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mingen, Holy Cross at Eichstatt, a Priory at Kelheim and another at Oels in Silesia, all of which were founded during the twelfth or thirteenth century, and formed a Benedictine congregation approved of by Pope Innocent III., and presided over by the Abbot of Ratisbon. These Irish houses, with their long lines of Celtic abbots, in the days of their prosperity did much work that was excellent and civilizing, and rightly deserve a remembrance in the achievements of Ireland's ancient missionaries.

Ratisbon and its dependent abbeys, as is set forth in the papal briefs of 1248, possessed priories in Ireland, and, from these, novices were usually obtained.

But evil days came for the Congregation of St. James, and now it is extinct. The subjugation of Ireland to England, says Wattenbach, contributed no doubt to the rapid decline of the Scotic (that is, Irish) monasteries. For from Ireland they had up till then been continually receiving fresh supplies of strength. In this their fatherland the root of their vitality was to be found. Loss of independence involved loss of enterprise.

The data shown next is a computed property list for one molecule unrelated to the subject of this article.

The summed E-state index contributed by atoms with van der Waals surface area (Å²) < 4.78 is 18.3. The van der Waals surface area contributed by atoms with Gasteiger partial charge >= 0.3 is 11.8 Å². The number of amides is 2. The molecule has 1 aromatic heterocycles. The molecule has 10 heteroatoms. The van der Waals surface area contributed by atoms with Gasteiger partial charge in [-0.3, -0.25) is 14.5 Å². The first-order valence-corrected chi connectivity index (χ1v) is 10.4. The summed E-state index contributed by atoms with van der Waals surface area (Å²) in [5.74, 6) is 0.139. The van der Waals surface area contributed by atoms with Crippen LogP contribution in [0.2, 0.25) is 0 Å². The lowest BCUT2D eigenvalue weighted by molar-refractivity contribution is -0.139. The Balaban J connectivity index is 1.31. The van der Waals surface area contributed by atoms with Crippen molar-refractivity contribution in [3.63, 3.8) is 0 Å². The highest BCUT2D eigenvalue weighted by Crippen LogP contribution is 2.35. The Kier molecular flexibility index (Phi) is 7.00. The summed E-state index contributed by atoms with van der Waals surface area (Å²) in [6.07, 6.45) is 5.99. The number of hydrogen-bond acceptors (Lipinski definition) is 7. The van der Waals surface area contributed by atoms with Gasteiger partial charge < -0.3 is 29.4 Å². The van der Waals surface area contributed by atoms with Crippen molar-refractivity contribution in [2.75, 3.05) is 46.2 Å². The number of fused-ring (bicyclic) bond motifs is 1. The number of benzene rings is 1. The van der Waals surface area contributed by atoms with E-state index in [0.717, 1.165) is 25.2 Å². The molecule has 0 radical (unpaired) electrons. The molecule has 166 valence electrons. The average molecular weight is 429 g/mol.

SCHOLARSHIP AND INFLUENCE: Irish monks were not only apostles of souls, but also masters of intellectual life. Thus in the seventh century the Celtic monastery of Luxeuil became the most celebrated school in Christendom. Monks from other houses and sons of the nobility crowded to it. The latter were clearly not intended for the cloister, but destined for callings in the world.

There were outstanding men among these missionaries from Ireland. St. Virgilius of Salzburg in the eighth century taught the sphericity of the earth and the existence of the Antipodes. It was this same teaching that Copernicus and later astronomers formulated into the system now in vogue.

St. Columcille himself was a composer of Latin hymns and a penman of no mean order, as the Book of Kells, if written by him, sufficiently proves. In all the monasteries which he founded, provision was made for the pursuit of sacred learning and the multiplication of books by transcription. The students of his schools were taught classics, mechanical arts, law, history, and physics. They improved the methods of hus

bandry and gardening; supplied the people, whom they helped to civilize, with implements of labor; and taught them the use of the forge, an accomplishment belonging to almost every Irish monk.

The writings of Adamnan, who spent most of his life outside his native land, show that he was familiar with the best Latin authors, and had a knowledge of Greek as well. His "Vita S. Columbae" (“Life of St. Columcille") has made his name immortal as a Latin writer. His book “De Locis Sanctis” (“On the Holy Places”) contains information he received from the pilgrim bishop Arculfus, who had been driven by a tempest to take refuge with the monks of Iona. On account of the importance of the writings of Adamnan and because of his influence in secular and ecclesiastical affairs of importance, few will question his right to a distinguished place among the saintly scholars of the West.